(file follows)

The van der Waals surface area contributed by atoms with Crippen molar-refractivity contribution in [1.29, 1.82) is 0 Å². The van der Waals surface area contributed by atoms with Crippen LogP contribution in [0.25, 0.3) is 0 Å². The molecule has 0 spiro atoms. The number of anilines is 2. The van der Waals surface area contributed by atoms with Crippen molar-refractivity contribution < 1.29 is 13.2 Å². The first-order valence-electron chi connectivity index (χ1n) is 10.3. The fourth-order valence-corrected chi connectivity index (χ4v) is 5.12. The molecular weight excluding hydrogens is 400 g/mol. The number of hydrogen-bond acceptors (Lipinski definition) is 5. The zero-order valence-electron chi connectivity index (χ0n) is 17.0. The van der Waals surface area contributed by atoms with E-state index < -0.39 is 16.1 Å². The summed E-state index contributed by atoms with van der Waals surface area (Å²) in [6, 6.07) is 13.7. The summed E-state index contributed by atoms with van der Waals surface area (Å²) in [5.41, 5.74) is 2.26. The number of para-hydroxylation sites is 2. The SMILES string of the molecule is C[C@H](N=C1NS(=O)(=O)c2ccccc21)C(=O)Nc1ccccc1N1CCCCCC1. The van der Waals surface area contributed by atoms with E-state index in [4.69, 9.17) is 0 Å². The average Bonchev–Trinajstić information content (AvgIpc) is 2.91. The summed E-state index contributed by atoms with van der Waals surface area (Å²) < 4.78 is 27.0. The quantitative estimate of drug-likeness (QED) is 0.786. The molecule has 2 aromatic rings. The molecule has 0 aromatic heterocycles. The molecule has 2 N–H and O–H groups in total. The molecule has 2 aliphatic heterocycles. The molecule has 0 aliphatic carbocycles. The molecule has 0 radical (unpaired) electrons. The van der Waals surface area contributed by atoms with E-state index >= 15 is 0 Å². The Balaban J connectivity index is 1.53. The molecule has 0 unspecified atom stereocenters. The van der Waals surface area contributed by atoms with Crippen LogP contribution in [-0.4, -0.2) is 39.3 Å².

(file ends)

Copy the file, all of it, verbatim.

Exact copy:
The van der Waals surface area contributed by atoms with Crippen molar-refractivity contribution in [1.29, 1.82) is 0 Å². The van der Waals surface area contributed by atoms with Crippen LogP contribution in [0.25, 0.3) is 0 Å². The molecule has 0 spiro atoms. The number of anilines is 2. The van der Waals surface area contributed by atoms with Crippen molar-refractivity contribution < 1.29 is 13.2 Å². The first-order valence-electron chi connectivity index (χ1n) is 10.3. The fourth-order valence-corrected chi connectivity index (χ4v) is 5.12. The molecular weight excluding hydrogens is 400 g/mol. The number of hydrogen-bond acceptors (Lipinski definition) is 5. The zero-order valence-electron chi connectivity index (χ0n) is 17.0. The van der Waals surface area contributed by atoms with E-state index < -0.39 is 16.1 Å². The summed E-state index contributed by atoms with van der Waals surface area (Å²) in [6, 6.07) is 13.7. The summed E-state index contributed by atoms with van der Waals surface area (Å²) in [5.41, 5.74) is 2.26. The number of para-hydroxylation sites is 2. The SMILES string of the molecule is C[C@H](N=C1NS(=O)(=O)c2ccccc21)C(=O)Nc1ccccc1N1CCCCCC1. The van der Waals surface area contributed by atoms with E-state index in [4.69, 9.17) is 0 Å². The average Bonchev–Trinajstić information content (AvgIpc) is 2.91. The summed E-state index contributed by atoms with van der Waals surface area (Å²) < 4.78 is 27.0. The quantitative estimate of drug-likeness (QED) is 0.786. The molecule has 2 aromatic rings. The molecule has 0 aromatic heterocycles. The molecule has 2 N–H and O–H groups in total. The molecule has 2 aliphatic heterocycles. The molecule has 0 aliphatic carbocycles. The molecule has 0 radical (unpaired) electrons. The van der Waals surface area contributed by atoms with E-state index >= 15 is 0 Å². The Balaban J connectivity index is 1.53. The molecule has 0 unspecified atom stereocenters. The van der Waals surface area contributed by atoms with Crippen LogP contribution in [-0.4, -0.2) is 39.3 Å².